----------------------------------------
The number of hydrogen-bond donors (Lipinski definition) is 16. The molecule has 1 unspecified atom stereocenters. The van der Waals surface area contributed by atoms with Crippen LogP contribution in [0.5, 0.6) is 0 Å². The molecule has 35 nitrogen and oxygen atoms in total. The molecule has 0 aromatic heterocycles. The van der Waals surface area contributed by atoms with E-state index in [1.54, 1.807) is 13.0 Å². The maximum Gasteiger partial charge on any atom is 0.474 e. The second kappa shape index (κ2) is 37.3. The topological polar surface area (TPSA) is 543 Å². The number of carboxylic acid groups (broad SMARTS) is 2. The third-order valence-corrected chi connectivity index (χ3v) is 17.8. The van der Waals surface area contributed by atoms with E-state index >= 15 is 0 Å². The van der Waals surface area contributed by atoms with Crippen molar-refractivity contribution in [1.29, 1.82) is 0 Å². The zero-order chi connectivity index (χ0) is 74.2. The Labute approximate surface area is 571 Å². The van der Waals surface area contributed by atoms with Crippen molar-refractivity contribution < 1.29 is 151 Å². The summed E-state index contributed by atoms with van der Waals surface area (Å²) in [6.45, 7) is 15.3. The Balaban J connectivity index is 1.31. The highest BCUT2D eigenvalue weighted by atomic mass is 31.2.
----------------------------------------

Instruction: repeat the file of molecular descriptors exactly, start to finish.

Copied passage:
The number of hydrogen-bond donors (Lipinski definition) is 16. The molecule has 1 unspecified atom stereocenters. The van der Waals surface area contributed by atoms with Crippen LogP contribution in [0.5, 0.6) is 0 Å². The molecule has 35 nitrogen and oxygen atoms in total. The molecule has 0 aromatic heterocycles. The van der Waals surface area contributed by atoms with E-state index in [1.54, 1.807) is 13.0 Å². The maximum Gasteiger partial charge on any atom is 0.474 e. The second kappa shape index (κ2) is 37.3. The topological polar surface area (TPSA) is 543 Å². The number of carboxylic acid groups (broad SMARTS) is 2. The third-order valence-corrected chi connectivity index (χ3v) is 17.8. The van der Waals surface area contributed by atoms with E-state index >= 15 is 0 Å². The van der Waals surface area contributed by atoms with Crippen molar-refractivity contribution in [1.29, 1.82) is 0 Å². The zero-order chi connectivity index (χ0) is 74.2. The Labute approximate surface area is 571 Å². The van der Waals surface area contributed by atoms with Crippen molar-refractivity contribution < 1.29 is 151 Å². The summed E-state index contributed by atoms with van der Waals surface area (Å²) in [6.45, 7) is 15.3. The Balaban J connectivity index is 1.31. The highest BCUT2D eigenvalue weighted by atomic mass is 31.2.